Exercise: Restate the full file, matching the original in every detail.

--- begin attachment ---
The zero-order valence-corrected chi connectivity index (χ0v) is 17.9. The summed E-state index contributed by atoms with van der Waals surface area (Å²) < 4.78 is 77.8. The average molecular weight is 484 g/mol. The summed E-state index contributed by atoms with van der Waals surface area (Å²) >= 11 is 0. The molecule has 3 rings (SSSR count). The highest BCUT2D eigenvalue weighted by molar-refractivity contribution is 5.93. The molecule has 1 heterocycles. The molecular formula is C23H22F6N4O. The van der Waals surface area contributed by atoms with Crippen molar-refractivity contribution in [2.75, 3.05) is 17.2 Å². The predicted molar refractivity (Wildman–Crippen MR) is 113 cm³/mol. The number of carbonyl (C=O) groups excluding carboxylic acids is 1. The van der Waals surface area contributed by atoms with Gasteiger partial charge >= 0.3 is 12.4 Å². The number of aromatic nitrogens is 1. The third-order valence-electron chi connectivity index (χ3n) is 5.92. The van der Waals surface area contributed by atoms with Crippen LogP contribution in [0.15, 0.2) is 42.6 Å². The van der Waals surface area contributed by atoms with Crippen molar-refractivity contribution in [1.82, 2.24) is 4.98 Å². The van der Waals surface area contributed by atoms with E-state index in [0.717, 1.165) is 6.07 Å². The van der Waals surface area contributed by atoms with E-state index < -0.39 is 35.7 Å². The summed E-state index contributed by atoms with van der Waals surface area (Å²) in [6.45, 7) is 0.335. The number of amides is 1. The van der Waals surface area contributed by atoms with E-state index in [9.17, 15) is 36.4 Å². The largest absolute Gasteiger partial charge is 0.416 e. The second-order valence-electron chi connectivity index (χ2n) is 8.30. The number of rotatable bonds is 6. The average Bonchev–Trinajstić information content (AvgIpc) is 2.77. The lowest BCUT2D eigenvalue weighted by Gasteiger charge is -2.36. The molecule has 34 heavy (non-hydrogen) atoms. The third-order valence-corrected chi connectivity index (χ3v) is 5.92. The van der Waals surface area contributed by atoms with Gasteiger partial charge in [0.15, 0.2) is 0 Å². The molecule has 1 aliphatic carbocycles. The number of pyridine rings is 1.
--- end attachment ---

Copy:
The zero-order valence-corrected chi connectivity index (χ0v) is 17.9. The summed E-state index contributed by atoms with van der Waals surface area (Å²) < 4.78 is 77.8. The average molecular weight is 484 g/mol. The summed E-state index contributed by atoms with van der Waals surface area (Å²) >= 11 is 0. The molecule has 3 rings (SSSR count). The highest BCUT2D eigenvalue weighted by molar-refractivity contribution is 5.93. The molecule has 1 heterocycles. The molecular formula is C23H22F6N4O. The van der Waals surface area contributed by atoms with Crippen molar-refractivity contribution in [2.75, 3.05) is 17.2 Å². The predicted molar refractivity (Wildman–Crippen MR) is 113 cm³/mol. The number of carbonyl (C=O) groups excluding carboxylic acids is 1. The van der Waals surface area contributed by atoms with Gasteiger partial charge >= 0.3 is 12.4 Å². The number of aromatic nitrogens is 1. The third-order valence-electron chi connectivity index (χ3n) is 5.92. The van der Waals surface area contributed by atoms with Crippen LogP contribution in [0.15, 0.2) is 42.6 Å². The van der Waals surface area contributed by atoms with Crippen molar-refractivity contribution in [1.82, 2.24) is 4.98 Å². The van der Waals surface area contributed by atoms with E-state index in [0.717, 1.165) is 6.07 Å². The van der Waals surface area contributed by atoms with E-state index < -0.39 is 35.7 Å². The summed E-state index contributed by atoms with van der Waals surface area (Å²) in [6.45, 7) is 0.335. The number of amides is 1. The van der Waals surface area contributed by atoms with E-state index in [9.17, 15) is 36.4 Å². The largest absolute Gasteiger partial charge is 0.416 e. The second-order valence-electron chi connectivity index (χ2n) is 8.30. The number of rotatable bonds is 6. The average Bonchev–Trinajstić information content (AvgIpc) is 2.77. The lowest BCUT2D eigenvalue weighted by Gasteiger charge is -2.36. The molecule has 34 heavy (non-hydrogen) atoms. The third-order valence-corrected chi connectivity index (χ3v) is 5.92. The van der Waals surface area contributed by atoms with Gasteiger partial charge in [0.15, 0.2) is 0 Å². The molecule has 1 aliphatic carbocycles. The number of pyridine rings is 1.